Kailey Lewis has been a part of the Jaybird marketing team for about 3 years. Originally an East Coaster, her love for snowboarding, hiking, and all things mountains relocated her to Lake Tahoe, CA to pursue her college career. She then relocated to Salt Lake City where she found her love for backcountry splitboarding, trail running, climbing, and mountain biking.
It’s 5:00 AM, there’s no sunlight in sight, the air is frigid, and your alarm jerks you out of a delightful dream. It’s time for your morning run. All you want to do is press ‘Snooze’ and roll over and fall right back into that deep sleep under the warmth of your blankets. But that race you’re training for is right around the corner, so you will yourself out of bed and slowly but surely prepare for your morning run. Don’t worry, it only gets easier from this moment on.
Finding time to get your winter training runs in can be daunting. It’s dark when we wake up to go to the office and before you know it the night has fallen before you even leave your desk to make the trek back home to comfort. Here’s a few tips that will make your winter runs a bit more enjoyable:
FIND A TRAINING BUDDY
Find someone who is as crazy as you to get out of bed at 5:00 AM and run in the pitch black with you to get your miles in before work. Having someone hold you accountable can help tremendously. When you’re lying in bed thinking about hitting that ‘Snooze’ button, you suddenly remember that someone is counting on you, so you get out of bed. It can be scary and unsafe running alone in the dark, so bring a buddy!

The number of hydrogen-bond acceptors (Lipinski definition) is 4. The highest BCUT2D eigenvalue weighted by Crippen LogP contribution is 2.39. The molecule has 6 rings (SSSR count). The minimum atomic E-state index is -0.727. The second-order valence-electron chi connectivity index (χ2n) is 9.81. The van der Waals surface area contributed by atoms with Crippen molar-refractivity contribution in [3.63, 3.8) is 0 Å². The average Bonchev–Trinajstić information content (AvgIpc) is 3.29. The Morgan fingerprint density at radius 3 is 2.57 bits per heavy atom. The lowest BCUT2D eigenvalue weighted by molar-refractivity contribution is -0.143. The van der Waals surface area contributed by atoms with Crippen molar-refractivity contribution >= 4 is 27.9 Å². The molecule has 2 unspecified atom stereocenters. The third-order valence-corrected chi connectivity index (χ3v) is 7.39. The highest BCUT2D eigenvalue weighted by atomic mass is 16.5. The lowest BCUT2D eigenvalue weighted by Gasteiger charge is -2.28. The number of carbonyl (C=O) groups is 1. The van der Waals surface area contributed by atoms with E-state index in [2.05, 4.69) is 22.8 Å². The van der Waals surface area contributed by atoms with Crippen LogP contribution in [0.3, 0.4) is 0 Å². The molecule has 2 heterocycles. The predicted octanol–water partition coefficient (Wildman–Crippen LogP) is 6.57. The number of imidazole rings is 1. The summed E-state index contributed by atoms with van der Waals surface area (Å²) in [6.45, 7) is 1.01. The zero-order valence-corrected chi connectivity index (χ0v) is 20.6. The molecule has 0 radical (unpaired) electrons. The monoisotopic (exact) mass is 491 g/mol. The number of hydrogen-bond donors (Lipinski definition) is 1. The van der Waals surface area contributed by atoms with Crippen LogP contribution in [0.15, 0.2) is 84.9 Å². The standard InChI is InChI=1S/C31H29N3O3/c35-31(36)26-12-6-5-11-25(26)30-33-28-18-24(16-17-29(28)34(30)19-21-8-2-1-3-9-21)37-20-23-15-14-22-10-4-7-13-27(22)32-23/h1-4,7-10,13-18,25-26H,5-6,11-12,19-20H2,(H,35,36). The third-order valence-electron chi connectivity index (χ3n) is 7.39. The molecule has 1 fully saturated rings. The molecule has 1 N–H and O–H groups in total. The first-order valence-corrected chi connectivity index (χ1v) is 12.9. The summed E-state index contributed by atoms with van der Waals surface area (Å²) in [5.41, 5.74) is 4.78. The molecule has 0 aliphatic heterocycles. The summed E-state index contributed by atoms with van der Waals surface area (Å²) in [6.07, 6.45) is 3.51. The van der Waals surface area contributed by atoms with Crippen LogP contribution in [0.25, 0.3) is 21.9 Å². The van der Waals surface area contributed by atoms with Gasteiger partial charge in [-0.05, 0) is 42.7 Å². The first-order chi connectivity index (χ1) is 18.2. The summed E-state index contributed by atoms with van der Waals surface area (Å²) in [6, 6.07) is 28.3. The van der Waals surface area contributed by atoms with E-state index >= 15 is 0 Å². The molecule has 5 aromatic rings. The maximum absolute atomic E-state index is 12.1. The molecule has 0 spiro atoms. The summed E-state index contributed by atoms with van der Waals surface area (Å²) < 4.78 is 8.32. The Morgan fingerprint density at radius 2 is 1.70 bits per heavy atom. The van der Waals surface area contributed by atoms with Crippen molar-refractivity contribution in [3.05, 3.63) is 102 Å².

Sometimes you just need that extra bit of fuel to push you through the last few miles of your snowy run. My go-to snacks are CLIF Bloks and Honey Stinger Organic Vanilla Waffles. PROBARs are also in my running vest more often than not.
ALWAYS CARRY A HEADLAMP
Even if you are heading out for a midday run in the winter, plans can change. You could have planned for a 5 mile run, but discovered a new loop that leaves you out in the wilderness longer than expected. The darkness sets in quickly and before you know it, it’s pitch black by 5 PM.
BRING APPROPRIATE LAYERS
Winter weather can change in seconds. One minute it could be bluebird skies and sunny and the next minute, the wind is blowing and you can’t tell which way is up. This is why I always bring a packable down jacket and a water-proof or water-resistant jacket.
STOCK YOUR PACK WITH SAFETY AND EMERGENCY EQUIPMENT
I always carry a day hiker First Aid Kit and a space blanket in my running vest no matter when or where I am running. Oftentimes, First Aid Kits don’t come with waterproof matches, so I like to add some of those to my pack as well. You never know what can happen in the wilderness and it is smart to always be prepared to spend a night in the woods. I also have an emergency whistle attached to my vest.
GET TRACTION FOR YOUR SHOES
The trails around Salt Lake City can become ice-luges mid-winter. My favorite traction for winter running is Goat Head Gear Sole Spikes. They are small screws that you actually screw into the sole of your shoe that provide maximum traction on snow and ice. You can’t feel them at all, and when you take them out the small tip that was inserted leaves minimal impact to the bottom of your shoe. On days when the trail can vary from rock, to ice, and back to rock a better option would be Kahtoola Microspikes. I also always wear Salomon Gaiters to protect my ankles from mud and snowy.
Poles can be very helpful when you’re running on slippery surfaces such as snow and ice. Black Diamond Distance FLZ Trekking Poles are a great option as they come with interchangeable rubber tips and carbide tips.
I always bring my YETI Rambler Bottle with hot tea or hot chocolate and leave it in my car for a nice delight after my run.
I hope that these tips help you extend your training season. Running in the snow and cold can be a blast and super rewarding if you take the time to get prepared!
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